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Nowadays, one of the most popular ways to build modern applications is to go serverless. In a serverless computing model, developers don't have to worry about infrastructure management, which allows them to focus more on designing and building applications. Organizations can also save significant costs since serverless resources are charged based on usage. To automate a serverless application, you can make it responsive to certain input events. This is generally what's known as using an event-driven architecture (EDA) or creating a serverless, EDA application.
EDA offers a few key advantages. First, you're able to handle incoming events asynchronously, which allows you to more easily scale your application. By making each component of your application a separate, event-driven microservice, you can also effectively decouple the application. This helps reduce the number of dependencies your components have with each other, and it allows you to build and deploy each component independently.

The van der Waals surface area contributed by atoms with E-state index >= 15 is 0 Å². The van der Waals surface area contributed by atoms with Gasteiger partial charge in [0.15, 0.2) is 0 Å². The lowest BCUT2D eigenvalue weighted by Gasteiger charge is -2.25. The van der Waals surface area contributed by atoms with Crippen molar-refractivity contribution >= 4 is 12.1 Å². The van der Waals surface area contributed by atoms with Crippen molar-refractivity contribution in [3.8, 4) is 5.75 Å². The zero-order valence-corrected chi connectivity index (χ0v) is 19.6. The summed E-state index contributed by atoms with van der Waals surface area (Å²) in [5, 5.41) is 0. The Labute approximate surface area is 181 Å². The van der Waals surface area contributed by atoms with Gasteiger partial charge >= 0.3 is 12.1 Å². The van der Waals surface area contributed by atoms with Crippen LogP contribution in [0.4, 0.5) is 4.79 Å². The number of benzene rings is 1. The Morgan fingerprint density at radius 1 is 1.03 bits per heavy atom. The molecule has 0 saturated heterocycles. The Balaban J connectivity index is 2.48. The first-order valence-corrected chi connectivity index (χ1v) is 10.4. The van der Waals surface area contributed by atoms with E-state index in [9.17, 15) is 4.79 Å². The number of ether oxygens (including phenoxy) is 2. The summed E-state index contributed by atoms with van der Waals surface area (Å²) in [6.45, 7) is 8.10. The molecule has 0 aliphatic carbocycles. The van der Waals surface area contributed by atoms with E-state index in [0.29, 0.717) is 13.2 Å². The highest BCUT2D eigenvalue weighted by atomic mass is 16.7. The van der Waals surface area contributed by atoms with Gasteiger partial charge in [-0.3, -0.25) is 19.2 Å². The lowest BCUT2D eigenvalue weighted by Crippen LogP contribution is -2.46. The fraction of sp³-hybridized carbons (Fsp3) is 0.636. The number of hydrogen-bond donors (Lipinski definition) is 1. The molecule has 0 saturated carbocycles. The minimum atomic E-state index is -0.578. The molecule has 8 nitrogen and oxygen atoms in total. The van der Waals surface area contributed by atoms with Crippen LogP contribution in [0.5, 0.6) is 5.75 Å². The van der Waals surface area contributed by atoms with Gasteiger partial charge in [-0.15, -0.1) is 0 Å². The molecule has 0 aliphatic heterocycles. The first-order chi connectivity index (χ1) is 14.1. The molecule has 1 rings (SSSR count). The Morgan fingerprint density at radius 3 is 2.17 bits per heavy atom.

One of the most popular and basic serverless event-driven workflows involves using an AWS Lambda function to listen for incoming events, then processing those events in your application code. For example, you might have an automated system that handles a shopping order before storing the information about the order in a backend database. This tutorial will explain the basic architecture involved in building such a workflow. You'll also learn about the key AWS services that you need to build scalable, event-driven architectures to handle a variety of real-world applications.
To understand the basics of building an AWS serverless event-driven application, you need to learn a few key concepts and services.
The following concepts are referenced frequently throughout this article:
In the example application in this tutorial, you'll use the following services:
You're going to create a sample event-driven AWS microservice that stores information about incoming online orders. The architecture for this application might look something like this:
As shown in the above diagram, there are a few major components in the main microservice: